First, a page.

Although Ford Jr. possessed name recognition and was connected to the powerful Ford political machine, he did not take that for granted. Fully cognizant that name recognition and family connection was not enough to garner the votes needed to win the election, he solicited votes throughout the Ninth District in an effort to earn the confidence of the people he would represent. Ever aware of the exploding technology and expanding systems of communication, Ford addressed issues of economic and community development, Internet access in the classrooms of his district, education, Head Start, environmental issues, juvenile crime, and affirmative action.
When the August primary votes were counted, "Jr." soundly defeated both of his opponents with approximately 60 percent of the vote. After winning the Democratic nomination, Ford faced his Republican opponent, Rod DeBerry, an African American, in the general election. Upon winning the congressional race, Ford Jr., at age twenty-six, became the first African American to succeed a parent in Congress and the second youngest (succeeding his father, who was the first) member in the annals of that legislative body's history. Ford was among a new generation of political leaders who wanted to substitute or change the partisan affairs of state of the past with fresh ideas and a practical line of attack to the challenges of the twenty-first century.
Elected to the United States Congress
Harold E. Ford Jr. was sworn into the U.S. House of Representatives on January 7, 1997, and became a member of the 105th Congress. Later that same day, he participated in a ceremonial swearing in of the Congressional Black Congress, where U.S. District Court Judge Constance Baker Motley presided. After being sworn in, Congressman Ford was elected vice president of the 105th Congress's Freshman Class. He was appointed to serve as a member of the House Committee on Education and Workforce and the House Committee on Government Reform and Oversight.
Ford was reelected in 1998 by almost 60 points; in the 2000 election, he ran unopposed. The same year, Ford was the keynote speaker for the Democratic National Convention, which supported then-Vice President Albert Gore Jr. for the Democratic presidential nomination.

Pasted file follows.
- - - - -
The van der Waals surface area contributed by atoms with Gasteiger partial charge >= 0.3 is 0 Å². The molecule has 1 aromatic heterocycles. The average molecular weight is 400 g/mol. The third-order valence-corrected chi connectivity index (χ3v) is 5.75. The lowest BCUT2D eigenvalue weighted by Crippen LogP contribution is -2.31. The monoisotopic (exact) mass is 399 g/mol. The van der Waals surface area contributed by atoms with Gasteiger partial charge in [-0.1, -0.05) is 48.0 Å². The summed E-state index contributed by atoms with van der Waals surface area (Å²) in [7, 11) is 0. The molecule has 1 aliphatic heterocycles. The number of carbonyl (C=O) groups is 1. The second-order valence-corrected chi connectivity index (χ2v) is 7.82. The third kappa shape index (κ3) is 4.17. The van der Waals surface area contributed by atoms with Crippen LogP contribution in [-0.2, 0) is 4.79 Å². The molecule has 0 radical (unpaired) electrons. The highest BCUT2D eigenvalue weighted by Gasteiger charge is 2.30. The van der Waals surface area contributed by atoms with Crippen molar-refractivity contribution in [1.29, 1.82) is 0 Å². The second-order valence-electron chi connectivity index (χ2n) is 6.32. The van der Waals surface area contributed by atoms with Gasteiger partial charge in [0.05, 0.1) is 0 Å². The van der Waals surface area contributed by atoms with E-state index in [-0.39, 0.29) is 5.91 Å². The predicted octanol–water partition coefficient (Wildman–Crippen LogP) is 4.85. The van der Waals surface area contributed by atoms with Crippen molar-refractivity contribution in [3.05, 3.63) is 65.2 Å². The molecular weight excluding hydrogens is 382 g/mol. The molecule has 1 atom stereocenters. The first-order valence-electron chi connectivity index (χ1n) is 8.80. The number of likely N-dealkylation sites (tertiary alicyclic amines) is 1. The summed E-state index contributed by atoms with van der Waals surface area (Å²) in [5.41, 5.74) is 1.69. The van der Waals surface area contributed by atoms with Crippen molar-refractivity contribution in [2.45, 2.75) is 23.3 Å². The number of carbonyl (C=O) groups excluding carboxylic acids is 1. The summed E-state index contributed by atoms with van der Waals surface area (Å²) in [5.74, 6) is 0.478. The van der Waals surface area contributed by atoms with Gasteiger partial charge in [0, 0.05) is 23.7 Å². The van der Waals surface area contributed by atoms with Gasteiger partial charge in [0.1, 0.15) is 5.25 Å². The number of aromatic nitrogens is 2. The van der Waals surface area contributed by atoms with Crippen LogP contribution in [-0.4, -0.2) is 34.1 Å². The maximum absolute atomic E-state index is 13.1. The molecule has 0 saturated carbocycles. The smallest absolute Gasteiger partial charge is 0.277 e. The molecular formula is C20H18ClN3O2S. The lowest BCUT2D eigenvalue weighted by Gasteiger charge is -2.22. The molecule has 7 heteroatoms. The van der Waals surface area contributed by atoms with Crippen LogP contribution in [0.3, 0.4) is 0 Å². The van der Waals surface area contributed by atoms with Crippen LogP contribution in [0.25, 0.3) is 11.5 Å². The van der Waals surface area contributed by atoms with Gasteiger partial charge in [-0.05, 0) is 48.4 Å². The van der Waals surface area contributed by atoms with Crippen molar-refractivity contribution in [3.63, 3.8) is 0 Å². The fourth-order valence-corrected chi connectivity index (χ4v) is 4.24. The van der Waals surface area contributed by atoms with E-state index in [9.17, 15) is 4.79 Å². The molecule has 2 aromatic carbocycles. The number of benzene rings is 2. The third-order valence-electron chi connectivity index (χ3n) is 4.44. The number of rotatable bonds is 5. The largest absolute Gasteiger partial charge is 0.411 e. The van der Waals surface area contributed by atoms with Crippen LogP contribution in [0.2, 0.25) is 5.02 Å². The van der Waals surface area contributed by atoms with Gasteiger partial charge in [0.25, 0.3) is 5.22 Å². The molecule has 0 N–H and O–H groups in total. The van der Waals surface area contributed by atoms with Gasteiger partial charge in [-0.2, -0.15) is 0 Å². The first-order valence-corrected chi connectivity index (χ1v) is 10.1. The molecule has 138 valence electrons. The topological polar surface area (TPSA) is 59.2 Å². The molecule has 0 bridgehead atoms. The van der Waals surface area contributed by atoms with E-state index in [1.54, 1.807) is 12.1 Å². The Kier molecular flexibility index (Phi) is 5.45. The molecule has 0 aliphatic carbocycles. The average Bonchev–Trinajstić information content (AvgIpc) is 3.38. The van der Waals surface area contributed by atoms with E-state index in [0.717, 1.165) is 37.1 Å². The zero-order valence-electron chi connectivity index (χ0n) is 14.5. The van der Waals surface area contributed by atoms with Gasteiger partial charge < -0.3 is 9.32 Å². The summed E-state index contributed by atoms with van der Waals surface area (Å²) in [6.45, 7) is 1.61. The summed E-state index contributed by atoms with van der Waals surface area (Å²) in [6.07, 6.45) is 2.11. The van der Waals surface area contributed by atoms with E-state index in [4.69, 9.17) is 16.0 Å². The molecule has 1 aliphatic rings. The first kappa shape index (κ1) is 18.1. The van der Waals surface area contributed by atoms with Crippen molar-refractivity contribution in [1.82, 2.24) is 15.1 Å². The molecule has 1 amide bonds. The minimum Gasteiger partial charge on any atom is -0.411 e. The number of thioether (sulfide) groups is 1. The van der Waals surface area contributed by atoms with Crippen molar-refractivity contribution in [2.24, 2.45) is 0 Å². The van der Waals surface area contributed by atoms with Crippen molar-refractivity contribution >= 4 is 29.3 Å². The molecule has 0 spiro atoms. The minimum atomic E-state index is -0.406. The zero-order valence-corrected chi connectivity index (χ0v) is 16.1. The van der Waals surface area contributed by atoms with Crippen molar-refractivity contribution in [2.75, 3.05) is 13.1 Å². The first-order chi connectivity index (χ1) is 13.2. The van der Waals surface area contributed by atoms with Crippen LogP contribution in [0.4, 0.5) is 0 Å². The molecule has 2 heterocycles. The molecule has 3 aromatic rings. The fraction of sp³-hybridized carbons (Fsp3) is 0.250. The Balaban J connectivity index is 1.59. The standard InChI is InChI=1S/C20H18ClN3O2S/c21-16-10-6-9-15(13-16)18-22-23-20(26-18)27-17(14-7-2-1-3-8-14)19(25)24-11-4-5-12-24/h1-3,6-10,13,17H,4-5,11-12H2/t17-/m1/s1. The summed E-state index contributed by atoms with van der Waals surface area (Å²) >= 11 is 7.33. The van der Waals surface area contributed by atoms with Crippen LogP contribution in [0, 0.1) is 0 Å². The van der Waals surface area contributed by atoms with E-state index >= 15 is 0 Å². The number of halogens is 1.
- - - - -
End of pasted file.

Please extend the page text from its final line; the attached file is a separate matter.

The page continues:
Ford served on the Committee on Financial Services; the Subcommittee on Capital Markets, Insurance and Government Sponsored Enterprises, Financial Institutions and Consumer Credit; the Budget Committee; the Congressional Black Caucus; the Blue Dog Coalition On-Line; Community Solutions and Initiative Caucus; and as co-chair of the Congressional Savings and Ownership Caucus. He was also a member of the Transformation Advisory Group (TAG). A fifth-term congressman, Ford was among the more assertive young politicians to come from a growing list of black political families.
- Born in Memphis, Tennessee on May 11
- Moves with family to Washington, D. C.
- Graduates from St. Albans School for Boys in Washington, D.C.
- Earns B.A. from the University of Pennsylvania, Philadelphia; serves as a staff aide to the United States Senate Committee on the Budget; serves as special assistant to the 1992 Clinton/Gore Transition Team; coordinates father's re-election campaign
- Becomes special assistant to the United States Department of Commerce under the leadership of the late Ron Brown
- Earns J. D. from the University of Michigan Law School; wins Democratic nomination to succeed his father as U. S. Representative for the Ninth Tennessee Congressional District
- Becomes keynote speaker at the Democratic National Convention; announces candidacy for House Minority Whip
- Announces intentions to run for the Senate seat occupied by Senate Majority Leader William H. "Bill" Frist
Seeks to Be Elected to the Senate
In April 2005, Ford announced his intentions to run for the Senate seat occupied by Senate Majority Leader William H. "Bill" Frist. One of five major candidates seeking to replace Senator Frist, who was not seeking reelection, Ford worked intensely to gain positive name recognition in those parts of Tennessee, especially East Tennessee (which is predominately Republican), where he is not well known.
Ford was expected to enter the 2006 August Democratic primary and the November general election; like his father who made history by becoming the first African American elected to Congress from Tennessee, Ford would be the first African American elected to the United States Senate from one of the former Confederate states since the Reconstruction era.
Cornwell, Ilene J., ed. Biographical Directory of the Tennessee General Assembly. Vol. 6, 1971–1991. Nashville: Tennessee Historical Commission. 1991.
Kalfatovic, Mary C. "Harold E. Ford, Jr." Contemporary Black Biography, Vol. 42. Eds. Ashyia N. Henderson and Ralph G. Zerbonia. Farmington Hills, Mich.: Thomson Gale, 2004.
"Another Ford Now Seeks U.S. House Seat." Nashville Tennessean, 26 February 2006.
Hefner, David. "Federal Government Plays Key Education Role, Ford Says." Nashville Tennessean, 20 April 1997.
Lawrence, Jill. "Family Legacy Cuts Both Ways for Senate Candidate." USA Today, 22 December 2005.
Rhodes, Carol and Alan Greenblatt. "Harold E. Ford, Jr." Congressional Quarterly Weekly Report, 4 January 1997.
White, Jack E. "Harold Ford Jr. Reaches for the Stars." Time 10 December 2002. http://www.time.com/time/nation (Accessed 18 February 2006).
Linda T. Wynn